In retrospect, I’m not sure whether to laugh or to cry.
I was young, maybe ten, when I saw the drama “Heaven’s Gates, Hell’s Flames” in a huge Southern Baptist auditorium. Gold tinsel was draped over one side of the stage, while the other side featured a black papier-mâché prison with tissue paper flames engulfing the roof. Heaven, hell.
The drama was very simple to follow. People would die during different circumstances and immediately be sent to the tinsel or to the prison. Two women were gossiping when a bus ran them over; a group of demon-thugs in ski masks dragged them straight to hell. A man passed out from drinking too much whiskey; off to hell. A broken-hearted woman cried at the loss of hope in her life and shot herself in the head; hell. A freshly-scrubbed family dressed in lace and bow-ties walked out of church where the youngest daughter had just invited Jesus into her heart—a fortunate coincidence, since their car crashed on the way home. Gold tinsel for the whole family!
When we got home that night, I asked my parents what happened to aborted babies or even little kids who die before they get a chance to say the all-important Sinner’s Prayer™. No answer. Apparently hell-according-to-the-Southern-Baptists did not discriminate based on age. I lay awake half the night imagining tiny mangled infants being dragged off to burn with Satan. That, my friends, is horror.
I’ve done some thinking over the last few years, and some reading… but mostly thinking. Among other things, I’ve been trying to figure out why the self-proclaimed “good news” can lend itself to a theatrical horror show. Eternal torment for gossipers, alcoholics, depressed women, and babies = the worst possible news. Plus, it makes God unthinkably cruel and vindictive, sending demon-thugs after anyone who forgot to say his or her prayers.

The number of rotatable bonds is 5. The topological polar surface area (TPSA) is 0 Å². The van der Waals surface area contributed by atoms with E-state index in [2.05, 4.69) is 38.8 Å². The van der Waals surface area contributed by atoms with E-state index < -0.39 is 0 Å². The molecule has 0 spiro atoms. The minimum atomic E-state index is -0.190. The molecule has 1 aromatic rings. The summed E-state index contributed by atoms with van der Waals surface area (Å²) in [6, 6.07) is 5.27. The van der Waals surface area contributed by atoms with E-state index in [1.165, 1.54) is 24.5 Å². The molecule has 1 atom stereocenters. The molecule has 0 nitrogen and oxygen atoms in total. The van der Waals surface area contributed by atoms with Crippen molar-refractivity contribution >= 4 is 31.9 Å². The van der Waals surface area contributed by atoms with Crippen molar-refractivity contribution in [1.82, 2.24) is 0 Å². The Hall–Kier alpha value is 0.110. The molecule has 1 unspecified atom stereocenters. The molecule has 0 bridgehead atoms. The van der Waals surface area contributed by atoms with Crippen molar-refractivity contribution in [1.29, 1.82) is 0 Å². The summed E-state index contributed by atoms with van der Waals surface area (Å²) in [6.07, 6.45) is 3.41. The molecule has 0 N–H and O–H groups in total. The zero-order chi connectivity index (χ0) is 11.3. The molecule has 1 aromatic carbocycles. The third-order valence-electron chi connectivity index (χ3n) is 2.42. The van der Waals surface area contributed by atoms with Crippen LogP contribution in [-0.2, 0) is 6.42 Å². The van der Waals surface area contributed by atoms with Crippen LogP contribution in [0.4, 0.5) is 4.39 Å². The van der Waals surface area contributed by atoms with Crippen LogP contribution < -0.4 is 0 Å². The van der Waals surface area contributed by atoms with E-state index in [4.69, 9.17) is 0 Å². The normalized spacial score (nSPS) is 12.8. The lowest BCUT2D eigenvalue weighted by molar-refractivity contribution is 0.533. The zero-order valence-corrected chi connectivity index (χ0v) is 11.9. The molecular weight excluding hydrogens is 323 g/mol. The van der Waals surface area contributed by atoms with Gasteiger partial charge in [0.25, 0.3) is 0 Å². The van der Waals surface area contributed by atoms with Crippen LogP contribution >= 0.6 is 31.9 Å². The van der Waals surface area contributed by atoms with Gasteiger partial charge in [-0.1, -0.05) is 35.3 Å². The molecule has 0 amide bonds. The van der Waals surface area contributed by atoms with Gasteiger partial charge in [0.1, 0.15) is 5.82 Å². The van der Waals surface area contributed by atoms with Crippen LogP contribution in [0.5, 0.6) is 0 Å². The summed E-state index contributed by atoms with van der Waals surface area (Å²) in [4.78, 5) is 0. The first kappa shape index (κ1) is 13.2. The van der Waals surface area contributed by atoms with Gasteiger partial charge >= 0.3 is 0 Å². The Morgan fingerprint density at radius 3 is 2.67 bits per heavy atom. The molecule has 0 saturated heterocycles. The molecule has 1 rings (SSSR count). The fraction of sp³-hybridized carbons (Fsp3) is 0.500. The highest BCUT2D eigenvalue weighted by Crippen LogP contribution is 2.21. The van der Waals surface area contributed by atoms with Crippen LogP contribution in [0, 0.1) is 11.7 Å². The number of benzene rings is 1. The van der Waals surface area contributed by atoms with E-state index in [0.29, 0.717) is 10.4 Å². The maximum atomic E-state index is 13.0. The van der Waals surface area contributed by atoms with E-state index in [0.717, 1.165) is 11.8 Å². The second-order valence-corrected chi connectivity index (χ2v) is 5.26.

Within the last two years, I decided to focus on the problem instead of repressing it. I tried reading the Bible, but that splintered my heart even more; I couldn’t see anything beyond damnation. I put away the Bible, etched my too-heavy questions onto paper, and asked myself over and over how a deity could claim to be love, then doom his own creations—us, who he made imperfect. No answer. Just my honesty, tinted first by anger, then by dejection, then finally by tired acceptance of an era’s end. Very simply, the doctrine of hell burned up every particle of trust I used to have in the goodness of God.
I am sharing this for two reasons: 1) I don’t believe I am the only person to wrestle with the apparent inconsistencies in my religion, especially when the accepted theology is so unfathomably gruesome, and 2) What I took as abandonment these last few years was time. As a result of marinating in my questions for so long, I’ve learned what I’m willing to believe and what I cannot. I’ve let years’ worth of pretenses slide, even writing about my journey some here (which, un-religious honesty about religion? strictly forbidden by the Association of Preachers Who Wear Ties). This has been a very new perspective for me—standing outside Christianity, looking in, wondering why some of those people look so happy—and only now are the answers coming.
A wonderful friend who’s also sludged through this path introduced me to a book called Hope Beyond Hell that said (and I paraphrase):
Ready for a few perspective gymnastics? Good. What you’ve been taught about hell is based on centuries of tradition. In fact, the Bible has buckets and wheelbarrows and industrial-sized cargo boats full of promises that not a single person will be left to burn with Satan forever. Hard to believe, right? Well, take a look…
It wasn’t hard to believe, actually. It was fairy dust, and my translucent wings were instantly unstuck from the swamp; for the first time in years, I’m flying, glad at long last to still be a fairy.
I am not going to list all the reasons or technicalities here—if you’re interested, check out the book—but I am coming to genuinely believe these things:
(besides “reducing holy mysteries to slogans,”* using fear tactics to force people into religion, and just plain being annoying) is misguided.
* Matthew 7:6, The Message. Jesus says not to do it, by the way.
That some parts of the Bible were never meant to be taken literally, and that some parts have been translated poorly due to the translators’ perspective. That many people have formed dogmatic theologies without studying the original words within their original contexts.
That centuries of pulpit-pounders have done untold damage in spreading the idea that God is ready to throw us in a lake of fire when we die.
That God is a better parent than we are and that his kindness endures forever.
That the multitude of different beliefs, different approaches, and different spiritualities in this world will ultimately lead to the same beautiful new beginning.
That we will see all our loved ones again someday.
That there is hope.